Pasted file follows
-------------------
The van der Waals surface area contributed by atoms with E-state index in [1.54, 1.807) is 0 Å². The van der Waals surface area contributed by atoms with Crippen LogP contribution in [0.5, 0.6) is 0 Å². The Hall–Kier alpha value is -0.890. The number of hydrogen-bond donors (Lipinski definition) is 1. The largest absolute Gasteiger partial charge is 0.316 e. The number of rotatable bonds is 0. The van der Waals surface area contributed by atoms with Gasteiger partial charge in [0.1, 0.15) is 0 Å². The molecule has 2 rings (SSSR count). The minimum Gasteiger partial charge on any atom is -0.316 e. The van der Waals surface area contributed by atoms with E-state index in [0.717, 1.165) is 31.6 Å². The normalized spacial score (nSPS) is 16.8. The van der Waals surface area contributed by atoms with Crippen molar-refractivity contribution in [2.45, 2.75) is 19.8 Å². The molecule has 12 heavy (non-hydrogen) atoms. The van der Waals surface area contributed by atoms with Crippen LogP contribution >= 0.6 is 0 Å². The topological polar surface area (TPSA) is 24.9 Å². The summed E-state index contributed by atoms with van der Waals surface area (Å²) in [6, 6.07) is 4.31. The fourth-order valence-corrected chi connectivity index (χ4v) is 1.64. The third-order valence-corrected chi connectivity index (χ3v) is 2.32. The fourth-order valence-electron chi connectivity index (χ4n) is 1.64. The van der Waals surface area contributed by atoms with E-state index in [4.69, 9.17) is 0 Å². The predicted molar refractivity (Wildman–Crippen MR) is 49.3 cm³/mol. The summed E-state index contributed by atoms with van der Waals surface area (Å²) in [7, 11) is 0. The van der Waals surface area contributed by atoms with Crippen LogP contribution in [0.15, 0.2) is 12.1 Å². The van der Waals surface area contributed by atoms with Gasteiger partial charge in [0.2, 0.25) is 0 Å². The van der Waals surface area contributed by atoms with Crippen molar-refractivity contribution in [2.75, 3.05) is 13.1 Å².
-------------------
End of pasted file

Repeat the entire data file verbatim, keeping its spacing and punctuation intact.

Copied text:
The van der Waals surface area contributed by atoms with E-state index in [1.54, 1.807) is 0 Å². The van der Waals surface area contributed by atoms with Crippen LogP contribution in [0.5, 0.6) is 0 Å². The Hall–Kier alpha value is -0.890. The number of hydrogen-bond donors (Lipinski definition) is 1. The largest absolute Gasteiger partial charge is 0.316 e. The number of rotatable bonds is 0. The van der Waals surface area contributed by atoms with Gasteiger partial charge in [0.1, 0.15) is 0 Å². The molecule has 2 rings (SSSR count). The minimum Gasteiger partial charge on any atom is -0.316 e. The van der Waals surface area contributed by atoms with E-state index in [0.717, 1.165) is 31.6 Å². The normalized spacial score (nSPS) is 16.8. The van der Waals surface area contributed by atoms with Crippen molar-refractivity contribution in [2.45, 2.75) is 19.8 Å². The molecule has 12 heavy (non-hydrogen) atoms. The van der Waals surface area contributed by atoms with Crippen LogP contribution >= 0.6 is 0 Å². The topological polar surface area (TPSA) is 24.9 Å². The summed E-state index contributed by atoms with van der Waals surface area (Å²) in [6, 6.07) is 4.31. The fourth-order valence-corrected chi connectivity index (χ4v) is 1.64. The third-order valence-corrected chi connectivity index (χ3v) is 2.32. The fourth-order valence-electron chi connectivity index (χ4n) is 1.64. The van der Waals surface area contributed by atoms with E-state index in [4.69, 9.17) is 0 Å². The predicted molar refractivity (Wildman–Crippen MR) is 49.3 cm³/mol. The summed E-state index contributed by atoms with van der Waals surface area (Å²) in [7, 11) is 0. The van der Waals surface area contributed by atoms with Crippen LogP contribution in [0.15, 0.2) is 12.1 Å². The van der Waals surface area contributed by atoms with Gasteiger partial charge in [0.2, 0.25) is 0 Å². The van der Waals surface area contributed by atoms with Crippen molar-refractivity contribution in [2.75, 3.05) is 13.1 Å².